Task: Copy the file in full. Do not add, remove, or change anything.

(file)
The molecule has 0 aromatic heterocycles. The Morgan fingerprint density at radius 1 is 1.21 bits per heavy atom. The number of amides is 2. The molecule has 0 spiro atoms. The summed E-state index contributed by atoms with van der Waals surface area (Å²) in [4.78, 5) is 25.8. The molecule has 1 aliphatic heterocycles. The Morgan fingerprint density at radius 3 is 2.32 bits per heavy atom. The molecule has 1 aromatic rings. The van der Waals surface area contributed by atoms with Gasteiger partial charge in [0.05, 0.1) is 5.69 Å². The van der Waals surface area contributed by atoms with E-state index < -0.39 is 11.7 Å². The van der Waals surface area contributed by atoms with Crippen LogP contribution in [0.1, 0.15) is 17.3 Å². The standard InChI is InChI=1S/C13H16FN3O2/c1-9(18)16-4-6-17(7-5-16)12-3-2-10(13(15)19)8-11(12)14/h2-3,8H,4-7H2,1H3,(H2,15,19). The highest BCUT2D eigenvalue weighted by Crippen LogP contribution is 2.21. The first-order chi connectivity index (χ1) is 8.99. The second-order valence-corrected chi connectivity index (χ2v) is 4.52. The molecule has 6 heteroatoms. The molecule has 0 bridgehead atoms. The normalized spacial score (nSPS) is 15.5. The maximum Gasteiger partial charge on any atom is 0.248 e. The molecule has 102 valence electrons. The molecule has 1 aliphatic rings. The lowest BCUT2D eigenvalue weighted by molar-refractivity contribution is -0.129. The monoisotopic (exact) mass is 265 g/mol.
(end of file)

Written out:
The molecule has 0 aromatic heterocycles. The Morgan fingerprint density at radius 1 is 1.21 bits per heavy atom. The number of amides is 2. The molecule has 0 spiro atoms. The summed E-state index contributed by atoms with van der Waals surface area (Å²) in [4.78, 5) is 25.8. The molecule has 1 aliphatic heterocycles. The Morgan fingerprint density at radius 3 is 2.32 bits per heavy atom. The molecule has 1 aromatic rings. The van der Waals surface area contributed by atoms with Gasteiger partial charge in [0.05, 0.1) is 5.69 Å². The van der Waals surface area contributed by atoms with E-state index < -0.39 is 11.7 Å². The van der Waals surface area contributed by atoms with Crippen LogP contribution in [0.1, 0.15) is 17.3 Å². The standard InChI is InChI=1S/C13H16FN3O2/c1-9(18)16-4-6-17(7-5-16)12-3-2-10(13(15)19)8-11(12)14/h2-3,8H,4-7H2,1H3,(H2,15,19). The highest BCUT2D eigenvalue weighted by Crippen LogP contribution is 2.21. The first-order chi connectivity index (χ1) is 8.99. The second-order valence-corrected chi connectivity index (χ2v) is 4.52. The molecule has 6 heteroatoms. The molecule has 0 bridgehead atoms. The normalized spacial score (nSPS) is 15.5. The maximum Gasteiger partial charge on any atom is 0.248 e. The molecule has 102 valence electrons. The molecule has 1 aliphatic rings. The lowest BCUT2D eigenvalue weighted by molar-refractivity contribution is -0.129. The monoisotopic (exact) mass is 265 g/mol.